All told, the number of manhours saved by deploying RPA solutions translates into 90 percent cost savings, according to Kinetic Consulting Services. Every deployment will be different and the total efficiency and productivity benefits experienced through RPA will vary, but companies can expect to save a lot money when this technology is properly implemented.

Digital transformation potential

Robotic process automation clearly has cost-saving and efficiency-boosting potential. But it can also act as an enabler of enterprise innovation on a grander scale.

Software robots can bridge legacy IT systems with newer applications thanks to their unparalleled integration capabilities. Bots mimic the behavior of human users, meaning they interface with the frontend of applications. As API-agnostic software entities, they can easily push and pull data between otherwise non-interoperable systems.

Organizations that seek to evolve their processes without completely uprooting their technological underpinnings can therefore evolve gradually, and buy themselves some time as they plan their next phase of digital transformation.

Robotic process automation can also assist with application development. Software bots have already been used in quality-assurance automation for software development for more than a decade. Today, bots can also reduce testing surfaces should an enterprise choose to develop custom APIs. They can also evaluate new automation uses cases to ensure compliance with existing quality assurance and, if applicable, regulations.

These and other innovation-enablement opportunities extend RPA’s utility from productivity powerhouse to facilitator of longer-term digital transformation.

What to know about deploying RPA solutions

Not all RPA tools are created equal. Leveraging one of three leading platforms – UiPath, Automation Anywhere or Blue Prism – will almost certainly put your business on a sure path to value.

But whether your organization chooses among one of the leading platforms or goes in a different direction, all decision-makers should vet potential candidates by the following criteria:

  • Reliability: One of the key benefits RPA offers is bringing the rate of processing errors down significantly, if not eliminating them in particular workflows altogether. RPA solutions need to be reliable, performing as expected at all times to ensure accuracy. Monitoring capabilities allow IT teams to keep a watchful eye over RPA activity to maintain performance levels.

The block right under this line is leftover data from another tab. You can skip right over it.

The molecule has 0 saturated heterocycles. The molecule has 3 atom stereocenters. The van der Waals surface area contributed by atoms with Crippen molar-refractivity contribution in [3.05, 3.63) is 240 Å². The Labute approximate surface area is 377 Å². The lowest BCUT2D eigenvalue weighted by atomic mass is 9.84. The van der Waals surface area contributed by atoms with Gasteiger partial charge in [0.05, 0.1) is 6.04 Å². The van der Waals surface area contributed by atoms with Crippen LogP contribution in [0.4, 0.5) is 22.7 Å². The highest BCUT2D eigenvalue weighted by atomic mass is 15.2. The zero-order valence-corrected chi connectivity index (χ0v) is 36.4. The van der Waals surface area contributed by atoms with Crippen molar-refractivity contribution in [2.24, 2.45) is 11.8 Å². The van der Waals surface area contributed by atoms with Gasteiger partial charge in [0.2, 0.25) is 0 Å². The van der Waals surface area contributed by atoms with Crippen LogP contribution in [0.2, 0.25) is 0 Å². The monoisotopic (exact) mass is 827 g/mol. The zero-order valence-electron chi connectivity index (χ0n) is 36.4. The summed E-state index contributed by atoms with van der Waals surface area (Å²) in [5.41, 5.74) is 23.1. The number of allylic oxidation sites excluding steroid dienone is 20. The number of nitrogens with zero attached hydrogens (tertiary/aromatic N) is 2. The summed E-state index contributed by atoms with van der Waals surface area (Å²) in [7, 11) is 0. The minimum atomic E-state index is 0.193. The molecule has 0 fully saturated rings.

• Scalability: Although applying RPA solutions to a single process is a good way to get acclimated with this technology and create a viable use case to show to key stakeholders, RPA works best when expanded to cover numerous time-consuming tasks. RPA tools must be able to scale up at large quantities to tackle more demanding work over time.
  • Speed: The best RPA solutions will allow for fast, easy customization to create new bots designed for specific front- and back-office tasks. IT teams need to be able to quickly and easily design RPA bots that address the most critical pain points when they emerge.

The initial deployment of RPA tools can make or break this technology for an organization. Project stakeholders need to demonstrate quick ROI to get key decision-makers on board and approve further expansion. Working with a highly qualified service provider that has years of experience executing RPA solutions is a guaranteed to hit the ground running. It’s ill-advised to attempt to implement such sophisticated technology without an expert team to guide things along.

Arrow Digital can help streamline RPA deployment, from initial launch and configuration to day-to-day management. By embracing this technology today, companies can eliminate costly manual workflows and give their knowledge workers more time to devote to strategic and value-driven projects. It’s the definition of a win-win situation.